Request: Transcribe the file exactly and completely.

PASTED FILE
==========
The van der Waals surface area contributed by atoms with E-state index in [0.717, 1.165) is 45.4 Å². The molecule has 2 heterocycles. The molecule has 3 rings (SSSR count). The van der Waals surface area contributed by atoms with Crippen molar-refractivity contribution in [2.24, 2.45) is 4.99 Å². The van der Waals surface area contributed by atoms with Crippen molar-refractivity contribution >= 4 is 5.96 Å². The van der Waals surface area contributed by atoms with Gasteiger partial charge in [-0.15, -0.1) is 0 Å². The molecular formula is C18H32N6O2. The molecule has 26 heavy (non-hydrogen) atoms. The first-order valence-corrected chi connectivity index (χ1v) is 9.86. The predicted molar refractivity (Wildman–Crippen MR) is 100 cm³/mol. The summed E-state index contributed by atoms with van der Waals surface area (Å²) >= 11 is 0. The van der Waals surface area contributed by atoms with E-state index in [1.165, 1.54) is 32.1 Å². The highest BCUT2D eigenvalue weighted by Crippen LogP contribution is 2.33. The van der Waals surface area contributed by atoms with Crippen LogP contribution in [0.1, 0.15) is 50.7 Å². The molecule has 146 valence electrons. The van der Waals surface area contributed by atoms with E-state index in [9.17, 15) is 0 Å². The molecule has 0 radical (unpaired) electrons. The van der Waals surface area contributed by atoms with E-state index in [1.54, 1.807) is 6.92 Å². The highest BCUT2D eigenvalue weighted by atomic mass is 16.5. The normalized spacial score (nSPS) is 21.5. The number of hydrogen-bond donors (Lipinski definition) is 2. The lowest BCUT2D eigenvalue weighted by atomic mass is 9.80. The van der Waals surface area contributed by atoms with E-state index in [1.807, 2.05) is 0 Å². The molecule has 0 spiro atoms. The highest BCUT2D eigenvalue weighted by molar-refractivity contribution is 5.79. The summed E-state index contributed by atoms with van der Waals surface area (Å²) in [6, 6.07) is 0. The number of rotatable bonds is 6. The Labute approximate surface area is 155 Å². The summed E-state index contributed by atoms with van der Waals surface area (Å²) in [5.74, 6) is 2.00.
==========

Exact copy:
The van der Waals surface area contributed by atoms with E-state index in [0.717, 1.165) is 45.4 Å². The molecule has 2 heterocycles. The molecule has 3 rings (SSSR count). The van der Waals surface area contributed by atoms with Crippen molar-refractivity contribution in [2.24, 2.45) is 4.99 Å². The van der Waals surface area contributed by atoms with Crippen molar-refractivity contribution >= 4 is 5.96 Å². The van der Waals surface area contributed by atoms with Gasteiger partial charge in [-0.15, -0.1) is 0 Å². The molecular formula is C18H32N6O2. The molecule has 26 heavy (non-hydrogen) atoms. The first-order valence-corrected chi connectivity index (χ1v) is 9.86. The predicted molar refractivity (Wildman–Crippen MR) is 100 cm³/mol. The summed E-state index contributed by atoms with van der Waals surface area (Å²) >= 11 is 0. The van der Waals surface area contributed by atoms with E-state index in [1.165, 1.54) is 32.1 Å². The highest BCUT2D eigenvalue weighted by Crippen LogP contribution is 2.33. The van der Waals surface area contributed by atoms with Crippen LogP contribution in [0.1, 0.15) is 50.7 Å². The molecule has 146 valence electrons. The van der Waals surface area contributed by atoms with E-state index in [9.17, 15) is 0 Å². The molecule has 0 radical (unpaired) electrons. The van der Waals surface area contributed by atoms with E-state index in [1.54, 1.807) is 6.92 Å². The highest BCUT2D eigenvalue weighted by atomic mass is 16.5. The normalized spacial score (nSPS) is 21.5. The number of hydrogen-bond donors (Lipinski definition) is 2. The lowest BCUT2D eigenvalue weighted by atomic mass is 9.80. The van der Waals surface area contributed by atoms with E-state index in [1.807, 2.05) is 0 Å². The molecule has 0 spiro atoms. The highest BCUT2D eigenvalue weighted by molar-refractivity contribution is 5.79. The summed E-state index contributed by atoms with van der Waals surface area (Å²) in [6, 6.07) is 0. The number of rotatable bonds is 6. The Labute approximate surface area is 155 Å². The summed E-state index contributed by atoms with van der Waals surface area (Å²) in [5.74, 6) is 2.00.